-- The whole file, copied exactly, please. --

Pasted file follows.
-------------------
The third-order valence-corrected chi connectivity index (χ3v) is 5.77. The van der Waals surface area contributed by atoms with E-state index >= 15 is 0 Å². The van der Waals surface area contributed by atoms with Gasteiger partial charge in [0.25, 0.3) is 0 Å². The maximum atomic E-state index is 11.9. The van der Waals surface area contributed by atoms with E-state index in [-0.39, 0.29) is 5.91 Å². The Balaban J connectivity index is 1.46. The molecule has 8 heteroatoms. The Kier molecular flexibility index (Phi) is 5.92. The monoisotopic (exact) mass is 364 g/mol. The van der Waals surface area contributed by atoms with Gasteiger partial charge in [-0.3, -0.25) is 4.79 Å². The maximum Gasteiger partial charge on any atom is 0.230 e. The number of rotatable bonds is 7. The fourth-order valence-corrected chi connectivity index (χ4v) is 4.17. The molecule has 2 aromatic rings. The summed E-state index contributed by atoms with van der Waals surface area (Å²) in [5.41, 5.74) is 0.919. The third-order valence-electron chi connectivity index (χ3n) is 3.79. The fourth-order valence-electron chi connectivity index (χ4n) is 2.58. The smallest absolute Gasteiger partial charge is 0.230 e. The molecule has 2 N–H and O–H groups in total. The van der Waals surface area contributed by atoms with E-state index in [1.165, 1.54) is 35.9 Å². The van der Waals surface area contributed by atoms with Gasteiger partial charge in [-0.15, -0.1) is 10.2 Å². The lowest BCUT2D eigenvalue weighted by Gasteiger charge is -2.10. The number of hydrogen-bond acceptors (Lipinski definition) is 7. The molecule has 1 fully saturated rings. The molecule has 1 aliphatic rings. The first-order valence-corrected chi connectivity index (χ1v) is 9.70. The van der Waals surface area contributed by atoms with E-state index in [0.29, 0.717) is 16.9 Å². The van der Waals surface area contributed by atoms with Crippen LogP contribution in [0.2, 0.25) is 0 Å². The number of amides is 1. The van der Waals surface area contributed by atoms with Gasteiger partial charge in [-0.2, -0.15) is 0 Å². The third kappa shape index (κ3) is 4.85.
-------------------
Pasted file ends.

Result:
The third-order valence-corrected chi connectivity index (χ3v) is 5.77. The van der Waals surface area contributed by atoms with E-state index >= 15 is 0 Å². The van der Waals surface area contributed by atoms with Gasteiger partial charge in [0.25, 0.3) is 0 Å². The maximum atomic E-state index is 11.9. The van der Waals surface area contributed by atoms with E-state index in [-0.39, 0.29) is 5.91 Å². The Balaban J connectivity index is 1.46. The molecule has 8 heteroatoms. The Kier molecular flexibility index (Phi) is 5.92. The monoisotopic (exact) mass is 364 g/mol. The van der Waals surface area contributed by atoms with Gasteiger partial charge in [-0.3, -0.25) is 4.79 Å². The maximum Gasteiger partial charge on any atom is 0.230 e. The number of rotatable bonds is 7. The fourth-order valence-corrected chi connectivity index (χ4v) is 4.17. The molecule has 2 aromatic rings. The summed E-state index contributed by atoms with van der Waals surface area (Å²) in [5.41, 5.74) is 0.919. The third-order valence-electron chi connectivity index (χ3n) is 3.79. The fourth-order valence-electron chi connectivity index (χ4n) is 2.58. The smallest absolute Gasteiger partial charge is 0.230 e. The molecule has 2 N–H and O–H groups in total. The van der Waals surface area contributed by atoms with E-state index in [1.165, 1.54) is 35.9 Å². The van der Waals surface area contributed by atoms with Gasteiger partial charge in [-0.15, -0.1) is 10.2 Å². The lowest BCUT2D eigenvalue weighted by Gasteiger charge is -2.10. The number of hydrogen-bond acceptors (Lipinski definition) is 7. The molecule has 1 fully saturated rings. The molecule has 1 aliphatic rings. The first-order valence-corrected chi connectivity index (χ1v) is 9.70. The van der Waals surface area contributed by atoms with E-state index in [0.29, 0.717) is 16.9 Å². The van der Waals surface area contributed by atoms with Crippen LogP contribution in [0.2, 0.25) is 0 Å². The number of amides is 1. The van der Waals surface area contributed by atoms with Gasteiger partial charge in [-0.2, -0.15) is 0 Å². The third kappa shape index (κ3) is 4.85.